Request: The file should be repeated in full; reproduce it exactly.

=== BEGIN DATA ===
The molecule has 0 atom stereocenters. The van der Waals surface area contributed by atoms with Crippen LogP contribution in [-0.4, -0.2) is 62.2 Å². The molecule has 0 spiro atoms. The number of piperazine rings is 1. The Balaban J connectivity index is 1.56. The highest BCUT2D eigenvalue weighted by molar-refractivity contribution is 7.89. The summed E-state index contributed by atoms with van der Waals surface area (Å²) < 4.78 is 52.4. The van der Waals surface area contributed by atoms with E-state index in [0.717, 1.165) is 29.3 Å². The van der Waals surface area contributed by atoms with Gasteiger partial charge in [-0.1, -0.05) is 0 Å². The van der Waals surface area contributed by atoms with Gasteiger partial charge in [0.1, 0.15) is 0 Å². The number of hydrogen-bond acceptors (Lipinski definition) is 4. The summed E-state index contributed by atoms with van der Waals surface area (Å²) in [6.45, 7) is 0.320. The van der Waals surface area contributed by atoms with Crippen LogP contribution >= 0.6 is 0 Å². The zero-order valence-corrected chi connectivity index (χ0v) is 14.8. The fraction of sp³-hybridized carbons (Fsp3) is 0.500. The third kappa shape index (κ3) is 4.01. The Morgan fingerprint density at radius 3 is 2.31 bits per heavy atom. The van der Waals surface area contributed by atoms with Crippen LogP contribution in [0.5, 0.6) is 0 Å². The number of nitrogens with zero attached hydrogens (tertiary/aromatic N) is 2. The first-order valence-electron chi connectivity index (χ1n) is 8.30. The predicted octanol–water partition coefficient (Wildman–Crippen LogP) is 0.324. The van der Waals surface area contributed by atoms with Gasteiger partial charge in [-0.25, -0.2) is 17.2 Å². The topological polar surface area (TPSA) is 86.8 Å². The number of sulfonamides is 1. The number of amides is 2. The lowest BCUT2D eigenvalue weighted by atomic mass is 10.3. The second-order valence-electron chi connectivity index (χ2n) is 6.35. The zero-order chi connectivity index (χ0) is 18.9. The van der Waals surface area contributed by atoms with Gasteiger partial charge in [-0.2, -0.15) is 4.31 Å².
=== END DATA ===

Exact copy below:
The molecule has 0 atom stereocenters. The van der Waals surface area contributed by atoms with Crippen LogP contribution in [-0.4, -0.2) is 62.2 Å². The molecule has 0 spiro atoms. The number of piperazine rings is 1. The Balaban J connectivity index is 1.56. The highest BCUT2D eigenvalue weighted by molar-refractivity contribution is 7.89. The summed E-state index contributed by atoms with van der Waals surface area (Å²) < 4.78 is 52.4. The van der Waals surface area contributed by atoms with E-state index in [0.717, 1.165) is 29.3 Å². The van der Waals surface area contributed by atoms with Gasteiger partial charge in [-0.1, -0.05) is 0 Å². The van der Waals surface area contributed by atoms with Gasteiger partial charge in [0.1, 0.15) is 0 Å². The number of hydrogen-bond acceptors (Lipinski definition) is 4. The summed E-state index contributed by atoms with van der Waals surface area (Å²) in [6.45, 7) is 0.320. The van der Waals surface area contributed by atoms with Crippen LogP contribution >= 0.6 is 0 Å². The zero-order valence-corrected chi connectivity index (χ0v) is 14.8. The fraction of sp³-hybridized carbons (Fsp3) is 0.500. The third kappa shape index (κ3) is 4.01. The Morgan fingerprint density at radius 3 is 2.31 bits per heavy atom. The van der Waals surface area contributed by atoms with Crippen LogP contribution in [0.5, 0.6) is 0 Å². The number of nitrogens with zero attached hydrogens (tertiary/aromatic N) is 2. The first-order valence-electron chi connectivity index (χ1n) is 8.30. The predicted octanol–water partition coefficient (Wildman–Crippen LogP) is 0.324. The van der Waals surface area contributed by atoms with Gasteiger partial charge in [-0.25, -0.2) is 17.2 Å². The topological polar surface area (TPSA) is 86.8 Å². The number of sulfonamides is 1. The number of amides is 2. The lowest BCUT2D eigenvalue weighted by atomic mass is 10.3. The second-order valence-electron chi connectivity index (χ2n) is 6.35. The zero-order chi connectivity index (χ0) is 18.9. The van der Waals surface area contributed by atoms with Gasteiger partial charge in [-0.2, -0.15) is 4.31 Å².